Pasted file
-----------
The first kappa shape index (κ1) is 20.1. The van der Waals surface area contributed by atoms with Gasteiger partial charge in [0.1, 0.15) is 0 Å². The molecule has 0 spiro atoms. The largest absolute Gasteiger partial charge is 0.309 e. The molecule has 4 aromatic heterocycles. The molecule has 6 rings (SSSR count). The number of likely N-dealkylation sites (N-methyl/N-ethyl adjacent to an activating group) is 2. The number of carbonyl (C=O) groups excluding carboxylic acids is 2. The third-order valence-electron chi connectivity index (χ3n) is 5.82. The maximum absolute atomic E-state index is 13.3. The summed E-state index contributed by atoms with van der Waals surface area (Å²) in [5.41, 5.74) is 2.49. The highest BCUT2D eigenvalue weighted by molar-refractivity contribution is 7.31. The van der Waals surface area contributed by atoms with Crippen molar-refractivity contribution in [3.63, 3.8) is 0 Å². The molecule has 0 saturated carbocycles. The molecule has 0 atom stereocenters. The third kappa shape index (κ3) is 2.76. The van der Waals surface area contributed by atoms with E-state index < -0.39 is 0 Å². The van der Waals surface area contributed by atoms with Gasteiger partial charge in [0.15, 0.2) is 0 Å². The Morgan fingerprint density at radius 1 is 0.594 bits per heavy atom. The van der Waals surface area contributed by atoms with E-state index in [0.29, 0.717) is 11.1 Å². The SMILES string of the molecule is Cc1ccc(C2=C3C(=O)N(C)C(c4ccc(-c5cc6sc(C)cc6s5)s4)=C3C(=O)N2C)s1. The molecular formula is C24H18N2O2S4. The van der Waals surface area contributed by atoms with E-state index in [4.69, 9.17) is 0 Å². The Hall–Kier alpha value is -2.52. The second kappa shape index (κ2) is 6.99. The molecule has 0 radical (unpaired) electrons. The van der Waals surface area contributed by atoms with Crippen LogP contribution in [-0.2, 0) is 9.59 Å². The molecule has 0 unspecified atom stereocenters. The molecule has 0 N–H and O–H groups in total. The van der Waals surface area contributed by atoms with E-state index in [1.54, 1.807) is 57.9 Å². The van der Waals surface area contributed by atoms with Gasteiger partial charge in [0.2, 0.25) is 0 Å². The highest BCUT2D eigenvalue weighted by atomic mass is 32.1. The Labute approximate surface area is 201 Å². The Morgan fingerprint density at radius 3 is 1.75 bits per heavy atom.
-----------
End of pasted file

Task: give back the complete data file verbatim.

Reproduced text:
The first kappa shape index (κ1) is 20.1. The van der Waals surface area contributed by atoms with Gasteiger partial charge in [0.1, 0.15) is 0 Å². The molecule has 0 spiro atoms. The largest absolute Gasteiger partial charge is 0.309 e. The molecule has 4 aromatic heterocycles. The molecule has 6 rings (SSSR count). The number of likely N-dealkylation sites (N-methyl/N-ethyl adjacent to an activating group) is 2. The number of carbonyl (C=O) groups excluding carboxylic acids is 2. The third-order valence-electron chi connectivity index (χ3n) is 5.82. The maximum absolute atomic E-state index is 13.3. The summed E-state index contributed by atoms with van der Waals surface area (Å²) in [5.41, 5.74) is 2.49. The highest BCUT2D eigenvalue weighted by molar-refractivity contribution is 7.31. The van der Waals surface area contributed by atoms with Crippen molar-refractivity contribution in [3.63, 3.8) is 0 Å². The molecule has 0 saturated carbocycles. The molecule has 0 atom stereocenters. The third kappa shape index (κ3) is 2.76. The van der Waals surface area contributed by atoms with E-state index < -0.39 is 0 Å². The van der Waals surface area contributed by atoms with Gasteiger partial charge in [0.15, 0.2) is 0 Å². The Morgan fingerprint density at radius 1 is 0.594 bits per heavy atom. The van der Waals surface area contributed by atoms with E-state index in [0.29, 0.717) is 11.1 Å². The SMILES string of the molecule is Cc1ccc(C2=C3C(=O)N(C)C(c4ccc(-c5cc6sc(C)cc6s5)s4)=C3C(=O)N2C)s1. The molecular formula is C24H18N2O2S4. The van der Waals surface area contributed by atoms with E-state index in [4.69, 9.17) is 0 Å². The Hall–Kier alpha value is -2.52. The second kappa shape index (κ2) is 6.99. The molecule has 0 radical (unpaired) electrons. The van der Waals surface area contributed by atoms with Crippen LogP contribution in [-0.2, 0) is 9.59 Å². The molecule has 0 unspecified atom stereocenters. The molecule has 0 N–H and O–H groups in total. The van der Waals surface area contributed by atoms with E-state index in [1.54, 1.807) is 57.9 Å². The van der Waals surface area contributed by atoms with Gasteiger partial charge in [0.2, 0.25) is 0 Å². The highest BCUT2D eigenvalue weighted by atomic mass is 32.1. The Labute approximate surface area is 201 Å². The Morgan fingerprint density at radius 3 is 1.75 bits per heavy atom.